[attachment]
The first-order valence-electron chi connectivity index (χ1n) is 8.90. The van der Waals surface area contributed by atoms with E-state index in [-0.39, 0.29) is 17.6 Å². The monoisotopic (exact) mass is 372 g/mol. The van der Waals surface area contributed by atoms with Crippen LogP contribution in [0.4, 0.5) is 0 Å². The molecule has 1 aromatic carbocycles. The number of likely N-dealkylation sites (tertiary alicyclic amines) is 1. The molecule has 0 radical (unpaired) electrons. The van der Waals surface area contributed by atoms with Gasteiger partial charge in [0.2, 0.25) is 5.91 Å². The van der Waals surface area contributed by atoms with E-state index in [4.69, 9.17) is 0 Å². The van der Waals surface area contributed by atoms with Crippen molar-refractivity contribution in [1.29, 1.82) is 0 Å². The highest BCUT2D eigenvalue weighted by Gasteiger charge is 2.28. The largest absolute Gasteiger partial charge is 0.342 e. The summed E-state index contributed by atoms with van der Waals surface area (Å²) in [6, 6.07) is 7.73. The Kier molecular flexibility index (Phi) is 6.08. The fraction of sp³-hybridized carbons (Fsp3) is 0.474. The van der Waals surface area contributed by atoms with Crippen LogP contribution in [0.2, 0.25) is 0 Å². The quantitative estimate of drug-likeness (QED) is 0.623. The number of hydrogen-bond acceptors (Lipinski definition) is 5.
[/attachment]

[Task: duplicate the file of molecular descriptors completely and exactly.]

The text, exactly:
The first-order valence-electron chi connectivity index (χ1n) is 8.90. The van der Waals surface area contributed by atoms with E-state index in [-0.39, 0.29) is 17.6 Å². The monoisotopic (exact) mass is 372 g/mol. The van der Waals surface area contributed by atoms with Crippen LogP contribution in [0.4, 0.5) is 0 Å². The molecule has 1 aromatic carbocycles. The number of likely N-dealkylation sites (tertiary alicyclic amines) is 1. The molecule has 0 radical (unpaired) electrons. The van der Waals surface area contributed by atoms with Gasteiger partial charge in [0.2, 0.25) is 5.91 Å². The van der Waals surface area contributed by atoms with E-state index in [4.69, 9.17) is 0 Å². The van der Waals surface area contributed by atoms with Crippen molar-refractivity contribution in [1.29, 1.82) is 0 Å². The highest BCUT2D eigenvalue weighted by Gasteiger charge is 2.28. The largest absolute Gasteiger partial charge is 0.342 e. The summed E-state index contributed by atoms with van der Waals surface area (Å²) in [6, 6.07) is 7.73. The Kier molecular flexibility index (Phi) is 6.08. The fraction of sp³-hybridized carbons (Fsp3) is 0.474. The van der Waals surface area contributed by atoms with Crippen LogP contribution in [0.2, 0.25) is 0 Å². The quantitative estimate of drug-likeness (QED) is 0.623. The number of hydrogen-bond acceptors (Lipinski definition) is 5.